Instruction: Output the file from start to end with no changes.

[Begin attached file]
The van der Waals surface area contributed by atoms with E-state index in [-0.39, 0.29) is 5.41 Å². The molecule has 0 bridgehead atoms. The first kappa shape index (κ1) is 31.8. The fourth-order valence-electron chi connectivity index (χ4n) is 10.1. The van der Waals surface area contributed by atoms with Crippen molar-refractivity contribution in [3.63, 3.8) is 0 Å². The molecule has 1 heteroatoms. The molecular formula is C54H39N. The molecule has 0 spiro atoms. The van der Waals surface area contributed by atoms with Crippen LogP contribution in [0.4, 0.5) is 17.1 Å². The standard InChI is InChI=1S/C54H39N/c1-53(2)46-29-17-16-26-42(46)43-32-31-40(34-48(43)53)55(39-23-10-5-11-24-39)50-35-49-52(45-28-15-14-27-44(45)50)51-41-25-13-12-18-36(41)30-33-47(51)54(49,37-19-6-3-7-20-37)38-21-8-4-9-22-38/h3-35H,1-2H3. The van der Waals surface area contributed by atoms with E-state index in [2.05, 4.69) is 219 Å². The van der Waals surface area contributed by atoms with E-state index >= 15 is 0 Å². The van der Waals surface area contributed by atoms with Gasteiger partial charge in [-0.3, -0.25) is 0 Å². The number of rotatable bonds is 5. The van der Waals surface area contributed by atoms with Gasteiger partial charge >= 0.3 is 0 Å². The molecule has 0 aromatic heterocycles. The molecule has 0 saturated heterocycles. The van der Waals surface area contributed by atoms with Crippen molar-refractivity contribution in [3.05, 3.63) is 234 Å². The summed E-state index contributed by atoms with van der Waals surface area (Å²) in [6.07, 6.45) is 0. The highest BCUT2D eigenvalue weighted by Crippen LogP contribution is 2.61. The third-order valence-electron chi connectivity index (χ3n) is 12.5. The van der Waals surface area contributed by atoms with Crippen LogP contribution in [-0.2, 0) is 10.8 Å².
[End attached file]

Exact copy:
The van der Waals surface area contributed by atoms with E-state index in [-0.39, 0.29) is 5.41 Å². The molecule has 0 bridgehead atoms. The first kappa shape index (κ1) is 31.8. The fourth-order valence-electron chi connectivity index (χ4n) is 10.1. The van der Waals surface area contributed by atoms with Crippen molar-refractivity contribution in [3.63, 3.8) is 0 Å². The molecule has 1 heteroatoms. The molecular formula is C54H39N. The molecule has 0 spiro atoms. The van der Waals surface area contributed by atoms with Crippen LogP contribution in [0.4, 0.5) is 17.1 Å². The standard InChI is InChI=1S/C54H39N/c1-53(2)46-29-17-16-26-42(46)43-32-31-40(34-48(43)53)55(39-23-10-5-11-24-39)50-35-49-52(45-28-15-14-27-44(45)50)51-41-25-13-12-18-36(41)30-33-47(51)54(49,37-19-6-3-7-20-37)38-21-8-4-9-22-38/h3-35H,1-2H3. The van der Waals surface area contributed by atoms with E-state index in [2.05, 4.69) is 219 Å². The van der Waals surface area contributed by atoms with E-state index >= 15 is 0 Å². The van der Waals surface area contributed by atoms with Gasteiger partial charge in [-0.3, -0.25) is 0 Å². The number of rotatable bonds is 5. The van der Waals surface area contributed by atoms with Gasteiger partial charge >= 0.3 is 0 Å². The molecule has 0 aromatic heterocycles. The molecule has 0 saturated heterocycles. The van der Waals surface area contributed by atoms with Crippen molar-refractivity contribution in [3.05, 3.63) is 234 Å². The summed E-state index contributed by atoms with van der Waals surface area (Å²) in [6.07, 6.45) is 0. The highest BCUT2D eigenvalue weighted by Crippen LogP contribution is 2.61. The third-order valence-electron chi connectivity index (χ3n) is 12.5. The van der Waals surface area contributed by atoms with Crippen LogP contribution in [-0.2, 0) is 10.8 Å².